Clinical Laboratory and Standards Institute (CLSI):  NIST Temperature and Humidity Group staff have worked with CLSI staff to update standards calling for the use of mercury-in-glass SRM thermometers, enabling laboratories to use other thermometer types with NIST traceability.

Centers for Disease Control and Prevention (CDC):  Control of temperature is critical to proper storage of vaccines, in order to preserve safety and efficacy. At CDC’s invitation, the NIST Temperature and Humidity Group gave a presentation at the May, 2008 “Vaccine University” that CDC sponsors. Over 60 participants learned how traceable temperature measurement and control can be achieved with modern electronic thermometers.

These activities build on support provided in 2007 to the Food and Drug Administration (steam processing of food) and ASTM committee D2 on petroleum.

In an environment of increased regulatory and economic pressures to discontinue the use of mercury thermometers, NIST has provided timely and critically important technical advice to other federal agencies and thermometer users, ensuring that important industrial and health-care temperature measurements are performed efficiently and accurately.

Major accomplishments:

  • Guidance document published on how to identify alternatives to mercury liquid-in-glass thermometers.
  • Technical support provided to other government agencies and to developers of documentary standards.

 

Links to other NIST webpages:

 

Selected Publications & Related Links

 

Questions about Mercury Thermometer Alternatives?

Temperature Measurement with your Computer

Windmill LogoOne of the best of our favorite resources on the Web is a software company on Manchester, England, Windmill Software. They have supplied free PC software for Test & Measurement to all who wish to download it from their website: http://www.windmill.co.uk,

Windmill has for many years also published a free monthly informative eNewsletter called Monitor newsletter (ISSN 1472-0221); archive and subscription available online at http://www.windmill.co.uk/newsletter.html.

At last look it was up to issue No, 224!

Here’s links to one of the extra specials they have done on the subject of temperature measurement

(Excerpt)

Measuring Temperature with a Computer

Temperature measurement is the most common application of data acquisition systems. You will need a device to measure the temperature – a temperature sensor. Thermocouples, resistance temperature devices (RTDs), thermistors, platinum resistance thermometers and infrared thermometers are all types of temperature sensor.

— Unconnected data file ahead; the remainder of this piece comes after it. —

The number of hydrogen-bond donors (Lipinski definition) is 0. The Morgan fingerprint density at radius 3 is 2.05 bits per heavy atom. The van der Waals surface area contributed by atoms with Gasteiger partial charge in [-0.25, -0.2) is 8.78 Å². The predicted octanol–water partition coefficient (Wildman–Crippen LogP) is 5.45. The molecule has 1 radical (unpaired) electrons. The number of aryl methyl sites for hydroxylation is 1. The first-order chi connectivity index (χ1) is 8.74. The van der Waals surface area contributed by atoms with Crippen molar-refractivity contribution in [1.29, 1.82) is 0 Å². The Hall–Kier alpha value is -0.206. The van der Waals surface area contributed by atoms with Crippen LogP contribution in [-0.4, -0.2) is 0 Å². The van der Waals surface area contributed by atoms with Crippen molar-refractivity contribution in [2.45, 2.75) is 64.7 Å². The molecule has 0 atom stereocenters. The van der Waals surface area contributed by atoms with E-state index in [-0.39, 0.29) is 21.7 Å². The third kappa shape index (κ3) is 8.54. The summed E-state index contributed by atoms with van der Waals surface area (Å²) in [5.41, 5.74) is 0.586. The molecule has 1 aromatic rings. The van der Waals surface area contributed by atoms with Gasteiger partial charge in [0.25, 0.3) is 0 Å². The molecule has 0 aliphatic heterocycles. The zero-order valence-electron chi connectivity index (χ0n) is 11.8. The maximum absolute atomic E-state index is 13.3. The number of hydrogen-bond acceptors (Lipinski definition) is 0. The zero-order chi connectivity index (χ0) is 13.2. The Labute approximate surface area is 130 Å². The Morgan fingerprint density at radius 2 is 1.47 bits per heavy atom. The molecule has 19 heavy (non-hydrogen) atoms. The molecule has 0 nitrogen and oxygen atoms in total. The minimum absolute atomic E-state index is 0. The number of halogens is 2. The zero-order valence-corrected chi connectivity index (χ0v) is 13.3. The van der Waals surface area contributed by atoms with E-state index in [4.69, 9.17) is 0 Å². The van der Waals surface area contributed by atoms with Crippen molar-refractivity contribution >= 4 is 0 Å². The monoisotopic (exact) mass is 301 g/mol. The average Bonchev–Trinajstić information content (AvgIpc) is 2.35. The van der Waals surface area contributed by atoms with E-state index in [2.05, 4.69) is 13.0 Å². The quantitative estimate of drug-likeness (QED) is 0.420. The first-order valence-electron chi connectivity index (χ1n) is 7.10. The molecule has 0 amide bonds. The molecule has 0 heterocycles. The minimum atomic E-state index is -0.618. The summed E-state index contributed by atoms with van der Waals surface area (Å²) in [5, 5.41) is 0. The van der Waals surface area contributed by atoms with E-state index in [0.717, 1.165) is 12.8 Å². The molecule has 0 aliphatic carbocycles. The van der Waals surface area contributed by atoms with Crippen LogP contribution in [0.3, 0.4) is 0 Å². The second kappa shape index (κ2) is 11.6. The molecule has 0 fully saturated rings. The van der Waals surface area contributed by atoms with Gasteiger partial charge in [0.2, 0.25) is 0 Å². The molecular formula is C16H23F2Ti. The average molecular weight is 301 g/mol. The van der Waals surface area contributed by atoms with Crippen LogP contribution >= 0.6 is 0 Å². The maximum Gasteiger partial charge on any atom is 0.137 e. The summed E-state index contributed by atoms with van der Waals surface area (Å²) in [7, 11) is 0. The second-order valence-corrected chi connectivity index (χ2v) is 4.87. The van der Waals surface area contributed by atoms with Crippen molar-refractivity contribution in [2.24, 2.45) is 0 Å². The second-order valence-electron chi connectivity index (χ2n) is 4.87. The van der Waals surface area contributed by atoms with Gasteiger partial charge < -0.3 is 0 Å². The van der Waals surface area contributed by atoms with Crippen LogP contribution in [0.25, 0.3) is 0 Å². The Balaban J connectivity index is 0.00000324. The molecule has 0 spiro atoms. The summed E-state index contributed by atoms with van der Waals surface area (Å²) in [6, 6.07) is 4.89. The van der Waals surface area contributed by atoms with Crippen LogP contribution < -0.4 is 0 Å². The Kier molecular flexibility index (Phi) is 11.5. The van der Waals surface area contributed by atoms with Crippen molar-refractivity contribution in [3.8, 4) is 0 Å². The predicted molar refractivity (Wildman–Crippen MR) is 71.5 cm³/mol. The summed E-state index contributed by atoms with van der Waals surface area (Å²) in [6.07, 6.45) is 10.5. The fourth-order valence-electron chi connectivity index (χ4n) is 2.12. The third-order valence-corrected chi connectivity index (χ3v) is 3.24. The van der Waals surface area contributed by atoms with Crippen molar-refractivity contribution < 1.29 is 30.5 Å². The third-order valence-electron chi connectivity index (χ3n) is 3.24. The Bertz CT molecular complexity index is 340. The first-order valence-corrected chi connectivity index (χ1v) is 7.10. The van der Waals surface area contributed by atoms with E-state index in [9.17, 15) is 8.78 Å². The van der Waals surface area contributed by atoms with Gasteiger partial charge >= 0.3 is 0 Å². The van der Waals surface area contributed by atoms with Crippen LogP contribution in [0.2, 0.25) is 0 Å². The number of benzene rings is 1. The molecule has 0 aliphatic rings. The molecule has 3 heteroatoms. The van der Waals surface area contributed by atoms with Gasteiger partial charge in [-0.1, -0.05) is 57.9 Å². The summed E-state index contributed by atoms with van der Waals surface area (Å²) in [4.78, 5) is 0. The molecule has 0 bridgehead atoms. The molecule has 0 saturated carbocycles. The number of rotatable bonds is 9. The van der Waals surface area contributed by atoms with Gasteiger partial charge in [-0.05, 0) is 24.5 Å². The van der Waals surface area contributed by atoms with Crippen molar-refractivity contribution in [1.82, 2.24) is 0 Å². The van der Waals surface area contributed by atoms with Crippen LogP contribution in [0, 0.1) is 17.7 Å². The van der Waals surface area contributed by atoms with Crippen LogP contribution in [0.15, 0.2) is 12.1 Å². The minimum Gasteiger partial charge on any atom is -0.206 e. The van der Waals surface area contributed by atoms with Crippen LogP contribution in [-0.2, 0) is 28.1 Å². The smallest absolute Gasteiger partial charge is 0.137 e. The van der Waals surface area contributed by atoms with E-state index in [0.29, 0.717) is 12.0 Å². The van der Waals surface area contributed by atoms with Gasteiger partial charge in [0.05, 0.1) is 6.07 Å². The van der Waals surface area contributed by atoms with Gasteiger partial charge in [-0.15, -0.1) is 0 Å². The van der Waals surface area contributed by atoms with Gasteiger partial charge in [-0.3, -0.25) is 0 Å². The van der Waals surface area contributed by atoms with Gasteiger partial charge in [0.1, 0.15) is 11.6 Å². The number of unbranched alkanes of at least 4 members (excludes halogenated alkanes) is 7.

The most popular are thermocouples and RTDs. The sensors you choose depends on several things, such as as your expected maximum and minimum temperatures, cost, accuracy needed and your environmental conditions.

To get data from the temperature sensor into your PC you need a data acquisition interface with suitable software. The interface unit plugs into your computer, for example into the USB or Ethernet port.

You wire the sensor to the interface, install the software and the computer can now monitor temperatures.


Comparison of Thermocouples and RTDs

IMPROVING HUMIDITY MEASUREMENTS IN METEOROLOGY

A product with a unique advantage

EE33 sensor tube - thermal image
EE33 sensor tube – thermal image

Air humidity and temperature play an important role in meteorology. Highly accurate measurements of these climate parameters form the basis of accurate forecasts and meaningful records.

The E+E Elektronik Model EE33 series humidity and temperature sensor is the only one on the market with a double-heated probe. Both the sensor tube and the sensor element are heated.

An application note, free for download from their website, tells the rest of the story.

You can download it be clicking here.

If that does not work, as sometimes happens when organizations “refine” their websites, we have archived a copy in our database; it may be downloaded here: Humidity_measurement_meteorology

Related technical webpages & download from E+E Elektronik:

E+E Elektronik – the Sensor specialist for humidity sensors, CO2 sensors, moisture in oil, dew point, air velocity, flow and temperature sensors. As a specialist for sensors E+E Elektronik produces humidity sensorsCO2 sensorsflow sensors, transmitters, hand-held meters and  dataloggers for the measurement of relative humiditymoisture in oildewpoint,